So now I don't explain much anymore.  I live so far away from all of them that I generally don't encounter people I knew from my previous social network.  With new people, I say as little as possible. 

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JenniferSmith

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Re: "perfect" on the outside - was this your FOO?
« Reply #13 on: February 09, 2016, 03:17:39 PM »
Pretty much the whole family has ostracized me at this point, stood behind NPD parents and PD brothers regardless of what they've done, and made me feel the part of the outcast. ...However, this aspect (in addition to coming from "the perfect family") makes it even harder to explain my situation to other people from the outside, who commonly ask, "what about your aunts, uncles, cousins, etc.?" From the perspective of others in society, I do probably appear to be the common denominator problem since nobody is standing up for me...and I have seen some people's eyes glaze over when I try to explain that the whole family stems from toxic roots.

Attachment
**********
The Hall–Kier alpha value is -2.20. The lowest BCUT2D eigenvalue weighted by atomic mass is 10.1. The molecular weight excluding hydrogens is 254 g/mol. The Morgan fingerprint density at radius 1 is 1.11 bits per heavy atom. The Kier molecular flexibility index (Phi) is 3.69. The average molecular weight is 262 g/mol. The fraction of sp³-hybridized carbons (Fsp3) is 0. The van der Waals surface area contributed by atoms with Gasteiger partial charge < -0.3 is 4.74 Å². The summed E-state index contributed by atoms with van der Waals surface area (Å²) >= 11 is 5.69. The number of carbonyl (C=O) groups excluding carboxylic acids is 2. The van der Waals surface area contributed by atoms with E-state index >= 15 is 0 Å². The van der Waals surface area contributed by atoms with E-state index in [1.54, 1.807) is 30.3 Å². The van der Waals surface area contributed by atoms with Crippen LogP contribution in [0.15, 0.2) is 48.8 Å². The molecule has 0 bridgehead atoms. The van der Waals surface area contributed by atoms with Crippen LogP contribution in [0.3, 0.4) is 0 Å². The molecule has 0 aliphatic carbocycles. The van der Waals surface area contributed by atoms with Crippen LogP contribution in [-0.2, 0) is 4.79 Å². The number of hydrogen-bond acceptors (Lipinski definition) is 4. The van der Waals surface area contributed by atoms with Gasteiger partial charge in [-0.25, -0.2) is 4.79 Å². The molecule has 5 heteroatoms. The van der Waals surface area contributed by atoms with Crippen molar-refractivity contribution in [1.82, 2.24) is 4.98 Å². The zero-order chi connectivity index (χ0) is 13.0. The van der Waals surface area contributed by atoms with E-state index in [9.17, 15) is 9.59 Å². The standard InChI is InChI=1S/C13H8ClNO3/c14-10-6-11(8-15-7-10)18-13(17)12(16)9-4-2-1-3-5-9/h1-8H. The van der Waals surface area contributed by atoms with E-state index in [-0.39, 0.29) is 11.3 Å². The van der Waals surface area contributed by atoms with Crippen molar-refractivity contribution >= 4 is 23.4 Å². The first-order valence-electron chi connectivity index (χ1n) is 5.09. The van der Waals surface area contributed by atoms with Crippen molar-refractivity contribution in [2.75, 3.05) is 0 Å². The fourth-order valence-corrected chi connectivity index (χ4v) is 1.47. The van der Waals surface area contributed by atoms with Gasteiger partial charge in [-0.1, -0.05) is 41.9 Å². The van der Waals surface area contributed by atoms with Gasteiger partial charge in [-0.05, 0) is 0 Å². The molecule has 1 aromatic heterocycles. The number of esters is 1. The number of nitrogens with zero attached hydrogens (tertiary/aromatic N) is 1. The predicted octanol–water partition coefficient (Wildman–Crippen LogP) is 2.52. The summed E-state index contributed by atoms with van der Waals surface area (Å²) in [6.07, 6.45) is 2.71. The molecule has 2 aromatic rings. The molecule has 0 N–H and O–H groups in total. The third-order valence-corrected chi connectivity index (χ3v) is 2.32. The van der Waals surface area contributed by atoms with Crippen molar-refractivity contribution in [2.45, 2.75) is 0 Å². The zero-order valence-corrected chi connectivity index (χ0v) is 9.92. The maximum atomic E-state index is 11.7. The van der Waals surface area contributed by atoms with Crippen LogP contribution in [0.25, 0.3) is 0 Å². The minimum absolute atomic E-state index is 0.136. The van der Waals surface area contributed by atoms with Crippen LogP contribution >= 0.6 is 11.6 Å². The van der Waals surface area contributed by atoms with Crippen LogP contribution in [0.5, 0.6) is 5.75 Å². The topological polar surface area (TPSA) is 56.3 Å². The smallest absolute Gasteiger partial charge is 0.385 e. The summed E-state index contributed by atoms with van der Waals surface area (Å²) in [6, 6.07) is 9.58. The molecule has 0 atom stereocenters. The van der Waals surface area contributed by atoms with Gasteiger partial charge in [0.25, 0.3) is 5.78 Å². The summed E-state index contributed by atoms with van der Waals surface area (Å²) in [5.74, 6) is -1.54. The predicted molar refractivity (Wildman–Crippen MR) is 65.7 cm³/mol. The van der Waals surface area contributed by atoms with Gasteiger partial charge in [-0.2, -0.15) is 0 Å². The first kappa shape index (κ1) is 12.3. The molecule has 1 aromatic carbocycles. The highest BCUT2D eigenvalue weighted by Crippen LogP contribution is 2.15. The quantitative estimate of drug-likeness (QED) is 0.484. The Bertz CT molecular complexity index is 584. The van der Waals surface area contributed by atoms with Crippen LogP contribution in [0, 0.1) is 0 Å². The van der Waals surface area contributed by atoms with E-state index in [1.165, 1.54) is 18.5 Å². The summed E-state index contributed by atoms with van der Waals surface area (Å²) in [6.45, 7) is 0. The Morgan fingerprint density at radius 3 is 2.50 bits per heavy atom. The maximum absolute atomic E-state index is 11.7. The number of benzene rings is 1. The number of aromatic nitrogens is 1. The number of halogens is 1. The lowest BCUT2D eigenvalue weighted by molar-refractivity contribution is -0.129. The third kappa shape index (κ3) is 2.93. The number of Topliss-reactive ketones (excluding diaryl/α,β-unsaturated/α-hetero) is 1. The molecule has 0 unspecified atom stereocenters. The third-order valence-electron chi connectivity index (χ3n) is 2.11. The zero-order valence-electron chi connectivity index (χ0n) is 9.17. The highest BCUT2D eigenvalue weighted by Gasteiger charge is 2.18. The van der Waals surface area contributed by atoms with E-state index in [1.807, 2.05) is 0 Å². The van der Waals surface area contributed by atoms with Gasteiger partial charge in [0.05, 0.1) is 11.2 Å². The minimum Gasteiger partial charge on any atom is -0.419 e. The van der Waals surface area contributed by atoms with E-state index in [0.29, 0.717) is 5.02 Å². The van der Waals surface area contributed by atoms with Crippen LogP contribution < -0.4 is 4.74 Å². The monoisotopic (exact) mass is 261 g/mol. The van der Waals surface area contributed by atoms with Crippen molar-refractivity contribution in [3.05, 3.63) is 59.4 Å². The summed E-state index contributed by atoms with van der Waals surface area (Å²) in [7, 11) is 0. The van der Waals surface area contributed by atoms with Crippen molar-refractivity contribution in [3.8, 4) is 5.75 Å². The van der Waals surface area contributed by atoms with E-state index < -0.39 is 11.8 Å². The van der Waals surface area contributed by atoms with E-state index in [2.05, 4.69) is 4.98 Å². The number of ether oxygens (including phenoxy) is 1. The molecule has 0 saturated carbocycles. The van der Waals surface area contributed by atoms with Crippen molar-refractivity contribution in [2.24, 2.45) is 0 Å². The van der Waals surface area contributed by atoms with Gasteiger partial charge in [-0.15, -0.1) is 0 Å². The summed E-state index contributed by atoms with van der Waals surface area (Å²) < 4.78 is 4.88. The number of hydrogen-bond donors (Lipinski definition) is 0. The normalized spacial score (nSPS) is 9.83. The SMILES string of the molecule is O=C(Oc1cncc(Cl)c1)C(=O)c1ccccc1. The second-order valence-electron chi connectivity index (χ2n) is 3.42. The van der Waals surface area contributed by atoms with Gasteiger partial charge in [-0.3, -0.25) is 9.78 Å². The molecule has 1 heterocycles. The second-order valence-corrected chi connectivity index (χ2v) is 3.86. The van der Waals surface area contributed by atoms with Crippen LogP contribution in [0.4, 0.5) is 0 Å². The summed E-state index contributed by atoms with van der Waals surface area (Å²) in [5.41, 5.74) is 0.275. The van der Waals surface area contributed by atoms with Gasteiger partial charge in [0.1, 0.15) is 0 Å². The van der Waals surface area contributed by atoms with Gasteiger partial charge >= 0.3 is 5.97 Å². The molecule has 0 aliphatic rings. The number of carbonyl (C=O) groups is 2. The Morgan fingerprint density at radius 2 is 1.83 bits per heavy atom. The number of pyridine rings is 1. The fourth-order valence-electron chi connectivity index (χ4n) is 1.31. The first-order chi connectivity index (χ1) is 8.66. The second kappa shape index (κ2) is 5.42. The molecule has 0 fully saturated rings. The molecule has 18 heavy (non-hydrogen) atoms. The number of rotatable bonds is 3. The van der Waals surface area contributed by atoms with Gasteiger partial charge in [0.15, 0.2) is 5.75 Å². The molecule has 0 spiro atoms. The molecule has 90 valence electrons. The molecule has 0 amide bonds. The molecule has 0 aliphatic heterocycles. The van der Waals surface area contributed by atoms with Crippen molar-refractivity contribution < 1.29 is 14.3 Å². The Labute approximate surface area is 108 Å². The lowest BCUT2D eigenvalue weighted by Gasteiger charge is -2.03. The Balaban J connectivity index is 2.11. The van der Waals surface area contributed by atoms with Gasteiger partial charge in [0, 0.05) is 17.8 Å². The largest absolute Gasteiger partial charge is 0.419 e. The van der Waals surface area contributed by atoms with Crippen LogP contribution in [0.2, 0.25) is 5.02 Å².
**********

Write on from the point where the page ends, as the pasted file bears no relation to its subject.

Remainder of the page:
So now I don't explain much anymore.

This is true for me as well. There are very deep toxic roots on both sides of my family, and they go back generations.   My Nmom's side of the family seems bonded to each other in very unhealthy ways, as well as emotionally disconnected in others. My decision to go NC led to all of them siding with her, and I am the odd one out.

It has been painful, but I've realized that these people are trapped in their own unhealthy patterns, and aren't willing to change them. My decision to go NC with Nmother has undoubtedly been very anxiety provoking for them. I have completely broken from the family script that goes back generations, which is that no one stands up to abusers.

The relationships weren't nurturing or healthy when I was in contact... but I have to remind myself of that when I find myself wishing I was back in contact with that whole extended network. 

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biggerfish

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Re: "perfect" on the outside - was this your FOO?